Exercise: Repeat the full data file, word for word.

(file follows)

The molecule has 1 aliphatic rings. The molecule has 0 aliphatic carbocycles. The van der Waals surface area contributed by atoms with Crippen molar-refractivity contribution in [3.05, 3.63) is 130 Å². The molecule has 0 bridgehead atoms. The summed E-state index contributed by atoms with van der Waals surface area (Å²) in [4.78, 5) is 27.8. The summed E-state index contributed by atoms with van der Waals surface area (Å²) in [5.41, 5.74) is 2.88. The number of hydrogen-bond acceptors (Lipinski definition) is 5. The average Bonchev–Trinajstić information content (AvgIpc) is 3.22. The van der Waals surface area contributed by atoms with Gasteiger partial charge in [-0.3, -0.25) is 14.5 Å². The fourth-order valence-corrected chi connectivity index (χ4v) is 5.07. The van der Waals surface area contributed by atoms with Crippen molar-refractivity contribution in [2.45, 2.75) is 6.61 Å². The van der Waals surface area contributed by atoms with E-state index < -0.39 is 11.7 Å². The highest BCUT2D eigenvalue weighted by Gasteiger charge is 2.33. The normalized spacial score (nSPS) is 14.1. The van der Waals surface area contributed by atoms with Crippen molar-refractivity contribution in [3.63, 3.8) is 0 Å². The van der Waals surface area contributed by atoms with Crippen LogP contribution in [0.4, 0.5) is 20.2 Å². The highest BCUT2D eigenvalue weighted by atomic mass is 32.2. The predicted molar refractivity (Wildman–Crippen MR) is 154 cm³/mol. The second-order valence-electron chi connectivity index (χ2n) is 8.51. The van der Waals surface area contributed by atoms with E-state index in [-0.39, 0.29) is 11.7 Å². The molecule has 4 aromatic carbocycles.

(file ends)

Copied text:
The molecule has 1 aliphatic rings. The molecule has 0 aliphatic carbocycles. The van der Waals surface area contributed by atoms with Crippen molar-refractivity contribution in [3.05, 3.63) is 130 Å². The molecule has 0 bridgehead atoms. The summed E-state index contributed by atoms with van der Waals surface area (Å²) in [4.78, 5) is 27.8. The summed E-state index contributed by atoms with van der Waals surface area (Å²) in [5.41, 5.74) is 2.88. The number of hydrogen-bond acceptors (Lipinski definition) is 5. The average Bonchev–Trinajstić information content (AvgIpc) is 3.22. The van der Waals surface area contributed by atoms with Gasteiger partial charge in [-0.3, -0.25) is 14.5 Å². The fourth-order valence-corrected chi connectivity index (χ4v) is 5.07. The van der Waals surface area contributed by atoms with Crippen molar-refractivity contribution in [2.45, 2.75) is 6.61 Å². The van der Waals surface area contributed by atoms with E-state index < -0.39 is 11.7 Å². The highest BCUT2D eigenvalue weighted by Gasteiger charge is 2.33. The normalized spacial score (nSPS) is 14.1. The van der Waals surface area contributed by atoms with Crippen molar-refractivity contribution in [3.63, 3.8) is 0 Å². The van der Waals surface area contributed by atoms with Crippen LogP contribution in [0.4, 0.5) is 20.2 Å². The highest BCUT2D eigenvalue weighted by atomic mass is 32.2. The predicted molar refractivity (Wildman–Crippen MR) is 154 cm³/mol. The second-order valence-electron chi connectivity index (χ2n) is 8.51. The van der Waals surface area contributed by atoms with E-state index in [-0.39, 0.29) is 11.7 Å². The molecule has 4 aromatic carbocycles.